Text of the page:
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Halderman by Halderman v. Pennhurst State School and Hosp.

filed: April 17, 1990.

TERRI LEE HALDERMAN, A RETARDED CITIZEN, BY HER MOTHER AND GUARDIAN, WINIFRED HALDERMAN; LARRY TAYLOR, A RETARDED CITIZEN, BY HIS PARENTS AND GUARDIANS, ELMER AND DORIS TAYLOR; KENNY TAYLOR, A MINOR, A RETARDED CITIZEN, BY HIS PARENTS AND GUARDIANS, ELMER AND DORIS TAYLOR; ROBERT SOBETSKY, A MINOR, A RETARDED CITIZEN, BY HIS PARENTS AND GUARDIANS, FRANK AND ANGELA SOBETSKY; THERESA SOBETSKY, A RETARDED CITIZEN, BY HER PARENTS AND GUARDIANS, FRANK AND ANGELA SOBETSKY; NANCY BETH NOWMAN, A RETARDED CITIZEN, BY HER PARENTS AND GUARDIANS, MR. AND MS. HORACE NOWMAN; LINDA TAUB, A RETARDED CITIZEN, BY HER PARENTS AND GUARDIANS, MR. AND MRS. ALLEN TAUB; GEORGE SOROTOS, A MINOR, A RETARDED CITIZEN, BY HIS FOSTER PARENTS, WILLIAM AND MARION CARANFA, ALL OF THE ABOVE INDIVIDUALLY AND ON BEHALF OF ALL OTHERS SIMILARLY SITUATED; THE PARENTS AND FAMILY ASSOCIATION OF PENNHURST PENNSYLVANIA ASSOCIATION FOR RETARDED CITIZEN, JO SUZANNE MOSKOWITZ, A MINOR, BY HER PARENTS AND NEXT FRIENDS, LEONARD AND NANCY MOSKOWITZ, ROBERT HIGHT, A MINOR, BY HIS PARENTS AND NEXT FRIENDS, JOHN AND JEANNE HIGHT, DAVID PREUSCH, A MINOR BY HIS PARENTS AND NEXT FRIENDS, CALVIN AND ELIZABETH PREUSCH, AND CHARLES DINOLFI, ON BEHALF OF THEMSELVES AND ALL OTHERS SIMILARLY SITUATED, PLAINTIFFS-INTERVENORS UNITED STATES OF AMERICA, PLAINTIFF-INTERVENOR
v.
PENNHURST STATE SCHOOL & HOSPITAL, DEPARTMENT OF PUBLIC WELFARE OF THE COMMONWEALTH OF PENNSYLVANIA, FRANK S. BEAL, SECRETARY OF THE DEPARTMENT OF PUBLIC WELFARE, STANLEY MEYERS, DEPUTY SECRETARY FOR MENTAL RETARDATION, DEPARTMENT OF PUBLIC WELFARE, HELENE WOHLGEMUTH, FORMER SECRETARY, DEPARTMENT OF PUBLIC WELFARE, ALDO COLAUTTL, EXECUTIVE DEPUTY SECRETARY, DEPARTMENT OF PUBLIC WELFARE, WILBUR HOBBS, DEPUTY SECRETARY FOR SOUTHEASTERN REGION, DEPARTMENT OF PUBLIC WELFARE, RUSSELL RICE, JR., COMMISSIONER OF MENTAL RETARDATION FOR SOUTHEASTERN REGION, DEPARTMENT OF PUBLIC WELFARE, C. DUANE YOUNGBERG, SUPERINTENDENT, PENNHURST STATE SCHOOL & HOSPITAL, ROBERT SMILOVITZ, FORMER ASSISTANT SUPERINTENDENT, PENNHURST STATE SCHOOL & HOSPITAL, JOSEPH FOSTER, ASSISTANT SUPERINTENDENT, PENNHURST STATE SCHOOL & HOSPITAL, MARGARET GREEN, BETTY UPHOLD, ALICE BARTON, P.E. KLICK, DR. PAROCCA, HELEN FRANCIS, EMPLOYEES AND AGENT OF PENNHURST STATE SCHOOL & HOSPITAL, JOHN DOCTOR, JAMES NURSE, JANE AIDE, JILL THERAPIST, RICHARD ROE, JANE DOE, UNKNOWN AND UNNAMED STAFF, EMPLOYEES AND AGENTS OF PENNHURST STATE SCHOOL & HOSPITAL, EACH INDIVIDUAL DEFENDANT SUED INDIVIDUALLY AND IN HIS OR HER OFFICIAL CAPACITY, GEORGE HETZGER, JOSEPH CATANIA, AND ROGER BOWERS, COMMISSIONERS FOR BUCKS COUNTY, ROBERT STREBL, EARL BAKER AND LEO MCDERMOTT, COMMISSIONERS FOR CHESTER COUNTY, FAITH R. WHITTLESEY, CHARLES KELLER, AND WILLIAM SPINGLER, COMMISSIONERS FOR DELAWARE COUNTY, A. RUSSELL PARKHOUSE, FRANK W. JENKINS AND LAWRENCE H. CURRY, COMMISSIONERS FOR MONTGOMERY COUNTY, MAYOR FRANK L. RIZZO AND THE CITY OF PHILADELPHIA, AS AUTHORITIES FOR PHILADELPHIA COUNTY, PETER BODENHEIMBER, MENTAL HEALTH/MENTAL RETARDATION ADMINISTRATION FOR BUCKS COUNTY, WILLIAM A. MCKENDRY, MENTAL HEALTH/MENTAL RETARDATION ADMINISTRATOR FOR CHESTER COUNTY, P. PAUL BURRICHTER, MENTAL HEALTH/MENTAL RETARDATION ADMINISTRATION FOR DELAWARE COUNTY, HERMAN A. ROETHER, MENTAL HEALTH/MENTAL RETARDATION ADMINISTRATION FOR MONTGOMERY COUNTY AND LEON SOFFER, MENTAL HEALTH/MENTAL RETARDATION ADMINISTRATOR FOR PHILADELPHIA COUNTY. PENNHURST STATE SCHOOL AND HOSPITAL, THE DEPARTMENT OF PUBLIC WELFARE, SECRETARY OF PUBLIC WELFARE, THE DEPUTY SECRETARY OF MENTAL RETARDATION, THE EXECUTIVE DEPUTY SECRETARY OF PUBLIC WELFARE, THE DEPUTY SECRETARY FOR SOUTHEAST REGION, THE COMMISSIONER FOR MENTAL RETARDATION FOR SOUTHEAST REGION, THE SUPERINTENDENT FOR PENNHURST STATE SCHOOL AND HOSPITAL AND THE EMPLOYEES AND AGENTS FOR PENNHURST STATE SCHOOL AND HOSPITAL, APPELLANTS NO. 89-1788. COMMISSIONERS AND MENTAL HEALTH/MENTAL RETARDATION ADMINISTRATOR OF MONTGOMERY COUNTY, PENNSYLVANIA APPELLANTS NO. 89-1841. THE MENTAL HEALTH/MENTAL RETARDATION ADMINISTRATION AND COUNTY COUNCIL OF DELAWARE COUNTY, PENNSYLVANIA APPELLANTS NO. 89-1842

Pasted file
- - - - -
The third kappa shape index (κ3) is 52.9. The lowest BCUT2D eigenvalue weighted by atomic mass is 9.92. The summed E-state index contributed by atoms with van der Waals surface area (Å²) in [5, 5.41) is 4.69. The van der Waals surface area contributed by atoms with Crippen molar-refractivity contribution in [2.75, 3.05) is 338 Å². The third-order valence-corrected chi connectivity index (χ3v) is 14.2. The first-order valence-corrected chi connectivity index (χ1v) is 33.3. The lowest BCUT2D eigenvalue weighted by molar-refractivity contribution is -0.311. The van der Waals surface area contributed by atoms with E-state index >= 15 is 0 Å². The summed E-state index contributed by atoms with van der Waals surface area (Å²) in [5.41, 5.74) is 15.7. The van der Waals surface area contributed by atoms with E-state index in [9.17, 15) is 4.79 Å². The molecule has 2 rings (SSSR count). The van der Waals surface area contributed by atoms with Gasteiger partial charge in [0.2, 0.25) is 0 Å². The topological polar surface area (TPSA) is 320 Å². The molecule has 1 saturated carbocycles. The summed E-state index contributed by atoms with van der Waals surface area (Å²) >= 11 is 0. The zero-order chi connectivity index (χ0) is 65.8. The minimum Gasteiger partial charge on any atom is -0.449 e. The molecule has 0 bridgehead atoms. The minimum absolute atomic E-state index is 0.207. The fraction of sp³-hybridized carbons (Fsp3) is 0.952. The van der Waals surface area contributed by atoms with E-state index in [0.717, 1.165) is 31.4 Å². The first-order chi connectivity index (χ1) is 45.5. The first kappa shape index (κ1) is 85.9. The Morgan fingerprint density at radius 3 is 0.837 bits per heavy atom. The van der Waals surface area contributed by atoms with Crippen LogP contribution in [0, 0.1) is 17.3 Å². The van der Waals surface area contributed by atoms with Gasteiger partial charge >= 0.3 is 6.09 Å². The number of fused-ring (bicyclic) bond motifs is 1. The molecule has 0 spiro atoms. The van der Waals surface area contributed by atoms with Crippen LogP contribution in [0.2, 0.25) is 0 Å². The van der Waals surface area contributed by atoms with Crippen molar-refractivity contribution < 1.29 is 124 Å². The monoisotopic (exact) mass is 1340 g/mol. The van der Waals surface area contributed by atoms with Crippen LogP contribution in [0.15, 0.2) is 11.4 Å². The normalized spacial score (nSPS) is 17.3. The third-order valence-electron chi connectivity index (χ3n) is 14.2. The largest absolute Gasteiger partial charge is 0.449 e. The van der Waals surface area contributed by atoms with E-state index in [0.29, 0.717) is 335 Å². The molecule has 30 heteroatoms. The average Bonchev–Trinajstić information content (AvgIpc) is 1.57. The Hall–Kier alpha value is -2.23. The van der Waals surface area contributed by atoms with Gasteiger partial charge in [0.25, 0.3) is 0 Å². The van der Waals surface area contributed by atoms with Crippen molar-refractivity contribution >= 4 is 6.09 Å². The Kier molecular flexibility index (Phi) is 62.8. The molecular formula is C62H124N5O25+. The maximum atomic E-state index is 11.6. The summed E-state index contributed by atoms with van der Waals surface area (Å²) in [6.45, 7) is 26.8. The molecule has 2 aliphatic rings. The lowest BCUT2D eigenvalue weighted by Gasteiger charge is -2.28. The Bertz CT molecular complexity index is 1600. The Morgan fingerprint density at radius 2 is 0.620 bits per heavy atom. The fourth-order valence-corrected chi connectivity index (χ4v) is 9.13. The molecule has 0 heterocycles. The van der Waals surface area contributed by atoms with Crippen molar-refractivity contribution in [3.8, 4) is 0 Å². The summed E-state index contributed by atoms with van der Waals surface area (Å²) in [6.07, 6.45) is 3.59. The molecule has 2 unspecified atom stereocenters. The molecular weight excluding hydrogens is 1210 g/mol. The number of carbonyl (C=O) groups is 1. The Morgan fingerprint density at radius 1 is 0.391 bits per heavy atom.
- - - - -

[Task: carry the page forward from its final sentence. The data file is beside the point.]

On Appeal from the United States District Court for the Eastern District of Pennsylvania, D.C. Civil No. 74-1345.

Hutchinson and Cowen, Circuit Judges, and Alfred J. Lechner, District Judge*fn*

Author: Cowen

Opinion OF THE COURT